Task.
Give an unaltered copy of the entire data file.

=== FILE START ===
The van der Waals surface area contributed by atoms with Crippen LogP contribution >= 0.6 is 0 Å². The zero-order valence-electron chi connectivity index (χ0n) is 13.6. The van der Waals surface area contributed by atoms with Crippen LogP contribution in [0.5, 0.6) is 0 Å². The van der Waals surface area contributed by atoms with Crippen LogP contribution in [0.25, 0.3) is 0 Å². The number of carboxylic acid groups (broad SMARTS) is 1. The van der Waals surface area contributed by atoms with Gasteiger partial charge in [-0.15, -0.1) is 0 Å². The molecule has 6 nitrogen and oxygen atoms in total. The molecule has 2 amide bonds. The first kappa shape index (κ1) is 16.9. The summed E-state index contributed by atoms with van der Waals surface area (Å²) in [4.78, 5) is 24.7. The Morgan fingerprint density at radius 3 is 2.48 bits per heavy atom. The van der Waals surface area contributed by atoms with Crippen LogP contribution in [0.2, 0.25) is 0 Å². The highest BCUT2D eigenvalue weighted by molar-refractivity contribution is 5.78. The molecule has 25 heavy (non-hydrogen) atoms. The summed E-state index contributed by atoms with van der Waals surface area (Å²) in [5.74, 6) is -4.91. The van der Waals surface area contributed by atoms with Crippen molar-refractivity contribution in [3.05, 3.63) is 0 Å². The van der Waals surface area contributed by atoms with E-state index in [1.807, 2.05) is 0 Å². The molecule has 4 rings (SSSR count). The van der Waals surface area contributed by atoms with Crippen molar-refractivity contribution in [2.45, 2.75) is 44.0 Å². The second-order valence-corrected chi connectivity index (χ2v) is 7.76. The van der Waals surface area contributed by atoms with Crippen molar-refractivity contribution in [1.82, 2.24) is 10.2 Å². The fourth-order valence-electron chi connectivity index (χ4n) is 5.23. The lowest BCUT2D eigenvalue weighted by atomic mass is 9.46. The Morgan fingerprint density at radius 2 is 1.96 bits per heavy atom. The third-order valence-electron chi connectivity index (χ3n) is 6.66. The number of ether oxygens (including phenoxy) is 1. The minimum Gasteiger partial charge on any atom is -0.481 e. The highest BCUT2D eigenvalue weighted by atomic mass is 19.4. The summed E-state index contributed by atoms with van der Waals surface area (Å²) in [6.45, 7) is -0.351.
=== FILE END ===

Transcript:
The van der Waals surface area contributed by atoms with Crippen LogP contribution >= 0.6 is 0 Å². The zero-order valence-electron chi connectivity index (χ0n) is 13.6. The van der Waals surface area contributed by atoms with Crippen LogP contribution in [0.5, 0.6) is 0 Å². The van der Waals surface area contributed by atoms with Crippen LogP contribution in [0.25, 0.3) is 0 Å². The number of carboxylic acid groups (broad SMARTS) is 1. The van der Waals surface area contributed by atoms with Gasteiger partial charge in [-0.15, -0.1) is 0 Å². The molecule has 6 nitrogen and oxygen atoms in total. The molecule has 2 amide bonds. The first kappa shape index (κ1) is 16.9. The summed E-state index contributed by atoms with van der Waals surface area (Å²) in [4.78, 5) is 24.7. The Morgan fingerprint density at radius 3 is 2.48 bits per heavy atom. The van der Waals surface area contributed by atoms with Crippen LogP contribution in [0.2, 0.25) is 0 Å². The highest BCUT2D eigenvalue weighted by molar-refractivity contribution is 5.78. The molecule has 25 heavy (non-hydrogen) atoms. The summed E-state index contributed by atoms with van der Waals surface area (Å²) in [5.74, 6) is -4.91. The van der Waals surface area contributed by atoms with Crippen molar-refractivity contribution in [3.05, 3.63) is 0 Å². The van der Waals surface area contributed by atoms with E-state index in [1.807, 2.05) is 0 Å². The molecule has 4 rings (SSSR count). The van der Waals surface area contributed by atoms with Crippen molar-refractivity contribution in [2.45, 2.75) is 44.0 Å². The second-order valence-corrected chi connectivity index (χ2v) is 7.76. The van der Waals surface area contributed by atoms with Crippen molar-refractivity contribution in [1.82, 2.24) is 10.2 Å². The fourth-order valence-electron chi connectivity index (χ4n) is 5.23. The lowest BCUT2D eigenvalue weighted by atomic mass is 9.46. The Morgan fingerprint density at radius 2 is 1.96 bits per heavy atom. The third-order valence-electron chi connectivity index (χ3n) is 6.66. The number of ether oxygens (including phenoxy) is 1. The minimum Gasteiger partial charge on any atom is -0.481 e. The highest BCUT2D eigenvalue weighted by atomic mass is 19.4. The summed E-state index contributed by atoms with van der Waals surface area (Å²) in [6.45, 7) is -0.351.